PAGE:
30 review for The Encyclopedia of Psychoactive Plants: Ethnopharmacology and Its Applications

  1. 5 out of 5

    Jenny

    My favorite quote from the book: "Only plants had consciousness. Animals got it from them." - Dale Pendell. Most people never come to understand that the purpose of using plants to alter your perception is to open your mind and gain knowledge. This book shows us that our need for plants goes beyond the basics: food, clothes, and shelter. It reminds us of our deep evolutionary, emotional, and physical bond with plants. A must for anyone interested in psychoactive plants, anthropology, or just pla My favorite quote from the book: "Only plants had consciousness. Animals got it from them." - Dale Pendell. Most people never come to understand that the purpose of using plants to alter your perception is to open your mind and gain knowledge. This book shows us that our need for plants goes beyond the basics: food, clothes, and shelter. It reminds us of our deep evolutionary, emotional, and physical bond with plants. A must for anyone interested in psychoactive plants, anthropology, or just plants in general.

  2. 5 out of 5

    Christopher

    completely exhaustive volume. if it grows and it alters brain chemistry it's included. boggles the mind

  3. 4 out of 5

    Nick Black

    The best drug book I've seen since Shulgin's PIKHAL, hands down. Beautifully illustrated. A new canon!

  4. 5 out of 5

    Terry Newberg

    This very large, very dense book has thorough descriptions of uses, chemical properties, features, and applications of psychoactive plants throughout the world -- I had no idea there were so many psychoactive plants (included are ones such as tobacco, tea, coffee, cocoa, etc. -- i.e., any plant with minimal or intense psychoactive properties, but many of the plants have shamanic and/or healing uses as well).

  5. 4 out of 5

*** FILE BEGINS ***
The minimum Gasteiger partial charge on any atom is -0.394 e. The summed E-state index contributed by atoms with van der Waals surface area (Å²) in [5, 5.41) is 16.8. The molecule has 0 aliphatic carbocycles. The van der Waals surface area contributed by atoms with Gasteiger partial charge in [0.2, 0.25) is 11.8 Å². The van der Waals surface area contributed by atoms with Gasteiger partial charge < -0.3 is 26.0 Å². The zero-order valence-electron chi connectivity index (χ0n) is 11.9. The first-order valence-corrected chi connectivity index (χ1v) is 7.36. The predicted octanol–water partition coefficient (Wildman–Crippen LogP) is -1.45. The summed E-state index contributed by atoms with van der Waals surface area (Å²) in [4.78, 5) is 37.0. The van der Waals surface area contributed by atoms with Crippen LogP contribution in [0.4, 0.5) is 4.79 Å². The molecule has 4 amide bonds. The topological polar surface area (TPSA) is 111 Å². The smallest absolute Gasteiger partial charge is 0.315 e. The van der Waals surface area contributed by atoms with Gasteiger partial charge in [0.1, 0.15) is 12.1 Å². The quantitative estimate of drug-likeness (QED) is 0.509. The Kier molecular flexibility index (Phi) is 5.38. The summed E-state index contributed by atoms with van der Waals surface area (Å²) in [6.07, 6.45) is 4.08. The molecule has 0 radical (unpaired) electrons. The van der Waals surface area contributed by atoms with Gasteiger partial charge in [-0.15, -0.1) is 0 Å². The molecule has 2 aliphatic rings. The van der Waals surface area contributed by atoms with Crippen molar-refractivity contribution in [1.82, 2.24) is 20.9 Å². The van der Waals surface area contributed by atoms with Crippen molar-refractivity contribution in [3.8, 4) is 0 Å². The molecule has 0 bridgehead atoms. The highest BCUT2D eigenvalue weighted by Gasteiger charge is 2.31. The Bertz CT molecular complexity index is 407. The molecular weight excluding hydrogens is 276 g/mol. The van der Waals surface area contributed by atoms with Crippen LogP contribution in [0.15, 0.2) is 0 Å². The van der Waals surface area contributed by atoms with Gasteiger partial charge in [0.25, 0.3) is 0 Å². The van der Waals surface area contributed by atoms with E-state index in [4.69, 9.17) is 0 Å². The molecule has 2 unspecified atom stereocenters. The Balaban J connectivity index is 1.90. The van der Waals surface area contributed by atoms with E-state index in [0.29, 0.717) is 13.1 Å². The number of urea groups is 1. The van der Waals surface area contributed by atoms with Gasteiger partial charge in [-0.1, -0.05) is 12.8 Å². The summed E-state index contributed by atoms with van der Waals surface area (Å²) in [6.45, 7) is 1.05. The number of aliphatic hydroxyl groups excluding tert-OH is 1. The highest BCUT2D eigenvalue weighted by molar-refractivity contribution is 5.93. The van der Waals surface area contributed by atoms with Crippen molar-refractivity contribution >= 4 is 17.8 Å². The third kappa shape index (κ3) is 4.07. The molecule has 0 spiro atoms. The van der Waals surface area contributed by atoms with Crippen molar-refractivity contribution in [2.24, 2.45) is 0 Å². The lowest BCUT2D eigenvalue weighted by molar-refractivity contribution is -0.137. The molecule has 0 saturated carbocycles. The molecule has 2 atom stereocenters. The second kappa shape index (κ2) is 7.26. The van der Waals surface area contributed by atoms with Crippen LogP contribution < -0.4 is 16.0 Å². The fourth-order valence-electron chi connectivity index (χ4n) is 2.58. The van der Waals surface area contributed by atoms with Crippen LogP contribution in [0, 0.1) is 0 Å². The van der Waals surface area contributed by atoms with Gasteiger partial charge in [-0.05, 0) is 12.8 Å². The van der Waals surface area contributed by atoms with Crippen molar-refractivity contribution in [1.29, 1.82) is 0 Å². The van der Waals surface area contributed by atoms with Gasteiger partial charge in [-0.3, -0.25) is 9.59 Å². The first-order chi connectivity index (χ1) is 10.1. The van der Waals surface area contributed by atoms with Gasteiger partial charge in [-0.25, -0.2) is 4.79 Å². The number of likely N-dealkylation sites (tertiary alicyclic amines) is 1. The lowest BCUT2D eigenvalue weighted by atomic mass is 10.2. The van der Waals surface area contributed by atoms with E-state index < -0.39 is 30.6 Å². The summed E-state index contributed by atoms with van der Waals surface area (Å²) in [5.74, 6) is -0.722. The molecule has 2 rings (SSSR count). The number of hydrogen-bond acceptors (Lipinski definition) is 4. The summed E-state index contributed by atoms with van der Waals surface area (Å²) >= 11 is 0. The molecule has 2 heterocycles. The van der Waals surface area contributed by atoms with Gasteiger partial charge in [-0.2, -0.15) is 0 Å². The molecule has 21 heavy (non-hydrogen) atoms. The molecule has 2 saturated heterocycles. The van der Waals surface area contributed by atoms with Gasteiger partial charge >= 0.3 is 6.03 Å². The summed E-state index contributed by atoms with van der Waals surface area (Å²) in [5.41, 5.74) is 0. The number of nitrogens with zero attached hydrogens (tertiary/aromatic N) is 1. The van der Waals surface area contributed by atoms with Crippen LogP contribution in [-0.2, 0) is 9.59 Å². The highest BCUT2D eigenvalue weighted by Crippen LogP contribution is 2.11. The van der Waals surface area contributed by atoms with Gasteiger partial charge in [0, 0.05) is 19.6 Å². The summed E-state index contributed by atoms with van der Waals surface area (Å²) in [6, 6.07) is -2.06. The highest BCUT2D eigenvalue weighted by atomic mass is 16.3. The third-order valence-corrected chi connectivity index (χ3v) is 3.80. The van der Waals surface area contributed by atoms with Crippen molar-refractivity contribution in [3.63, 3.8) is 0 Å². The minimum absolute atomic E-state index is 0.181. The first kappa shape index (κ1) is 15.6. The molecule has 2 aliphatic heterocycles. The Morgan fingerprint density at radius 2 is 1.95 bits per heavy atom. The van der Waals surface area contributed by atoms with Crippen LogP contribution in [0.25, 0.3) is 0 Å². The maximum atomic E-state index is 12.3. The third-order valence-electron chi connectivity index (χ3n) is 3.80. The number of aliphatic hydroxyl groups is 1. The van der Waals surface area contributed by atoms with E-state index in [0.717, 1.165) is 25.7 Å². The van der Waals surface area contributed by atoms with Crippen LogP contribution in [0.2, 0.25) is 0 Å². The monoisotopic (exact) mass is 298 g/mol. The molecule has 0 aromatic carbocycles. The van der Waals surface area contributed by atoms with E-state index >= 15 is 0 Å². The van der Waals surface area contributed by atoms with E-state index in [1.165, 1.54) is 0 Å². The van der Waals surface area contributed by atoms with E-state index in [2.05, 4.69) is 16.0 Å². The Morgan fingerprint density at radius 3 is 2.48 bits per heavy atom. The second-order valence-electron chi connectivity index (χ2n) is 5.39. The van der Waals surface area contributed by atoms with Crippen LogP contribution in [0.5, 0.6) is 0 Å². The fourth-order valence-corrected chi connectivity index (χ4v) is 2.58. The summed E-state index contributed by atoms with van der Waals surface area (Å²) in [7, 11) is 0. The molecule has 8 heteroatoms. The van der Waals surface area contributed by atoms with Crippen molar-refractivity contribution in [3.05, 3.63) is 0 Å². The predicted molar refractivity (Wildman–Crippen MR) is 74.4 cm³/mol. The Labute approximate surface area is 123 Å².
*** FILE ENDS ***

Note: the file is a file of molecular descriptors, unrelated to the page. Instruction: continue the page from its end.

Aryeh Levine

    It is as advertised. Great resource!

  6. 5 out of 5

    Xhi

    Unverzichtbares Standardwerk eines jeden Psychonauten und Ethnobotanikers.

  7. 5 out of 5

    RUSA CODES

    This was selected as an Outstanding Reference Source for 2006. For the complete list, go to http://www.ala.org/ala/mgrps/divs/rus...

  8. 5 out of 5

    Bryan

    Amazing reference manual. Highly recommended to all aspiring herbalist, entheogen enthusiasts, and full-blown psychonauts alike. If you can find it under $100, grab it!

  9. 5 out of 5

    Justin

    comprehensive & interesting. Don't experiment in powerful realms you can't respect. Respect plant medicine. why? read this and see.

  10. 4 out of 5

    Evan Mantri

    Outstanding resource.

  11. 5 out of 5

    Nathan

  12. 4 out of 5

    Michael El

  13. 4 out of 5

    Johnny Wimmer

  14. 4 out of 5

    Enzo Molinari

  15. 4 out of 5

    Michael

  16. 5 out of 5

    Scott Buffham

  17. 5 out of 5

    Maxime Ferland

  18. 5 out of 5

    Susanne Seiler

  19. 5 out of 5

    Patrick

  20. 5 out of 5

    Ben

  21. 5 out of 5

    raz ma

  22. 4 out of 5

    Simon Fletcher

  23. 5 out of 5

    Adrian

  24. 4 out of 5

    Ed Štibraný

  25. 5 out of 5

    Harry Sumnall

  26. 4 out of 5

    Anxo Cuba

  27. 5 out of 5

    Francoise McKay

  28. 4 out of 5

    Tiffany Wolfe

  29. 4 out of 5

    Lucamenelaos

  30. 4 out of 5

    E Ambrozaitis